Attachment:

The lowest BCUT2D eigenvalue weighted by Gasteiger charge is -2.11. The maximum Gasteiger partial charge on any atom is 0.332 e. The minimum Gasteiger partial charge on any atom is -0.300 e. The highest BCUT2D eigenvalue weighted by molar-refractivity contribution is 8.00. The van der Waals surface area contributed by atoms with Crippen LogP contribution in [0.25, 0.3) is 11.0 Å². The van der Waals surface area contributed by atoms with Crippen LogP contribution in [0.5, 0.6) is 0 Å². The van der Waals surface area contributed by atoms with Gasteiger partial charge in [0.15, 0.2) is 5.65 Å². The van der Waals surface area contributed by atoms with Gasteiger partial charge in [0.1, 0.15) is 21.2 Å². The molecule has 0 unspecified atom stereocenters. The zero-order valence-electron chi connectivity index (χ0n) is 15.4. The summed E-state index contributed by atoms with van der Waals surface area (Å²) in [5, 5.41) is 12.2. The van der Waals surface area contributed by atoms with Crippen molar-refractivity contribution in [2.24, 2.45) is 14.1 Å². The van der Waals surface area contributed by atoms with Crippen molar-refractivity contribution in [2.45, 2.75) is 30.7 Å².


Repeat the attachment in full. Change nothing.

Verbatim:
The lowest BCUT2D eigenvalue weighted by Gasteiger charge is -2.11. The maximum Gasteiger partial charge on any atom is 0.332 e. The minimum Gasteiger partial charge on any atom is -0.300 e. The highest BCUT2D eigenvalue weighted by molar-refractivity contribution is 8.00. The van der Waals surface area contributed by atoms with Crippen LogP contribution in [0.25, 0.3) is 11.0 Å². The van der Waals surface area contributed by atoms with Crippen LogP contribution in [0.5, 0.6) is 0 Å². The van der Waals surface area contributed by atoms with Gasteiger partial charge in [0.15, 0.2) is 5.65 Å². The van der Waals surface area contributed by atoms with Gasteiger partial charge in [0.1, 0.15) is 21.2 Å². The molecule has 0 unspecified atom stereocenters. The zero-order valence-electron chi connectivity index (χ0n) is 15.4. The summed E-state index contributed by atoms with van der Waals surface area (Å²) in [5, 5.41) is 12.2. The van der Waals surface area contributed by atoms with Crippen molar-refractivity contribution in [2.24, 2.45) is 14.1 Å². The van der Waals surface area contributed by atoms with Crippen molar-refractivity contribution in [2.45, 2.75) is 30.7 Å².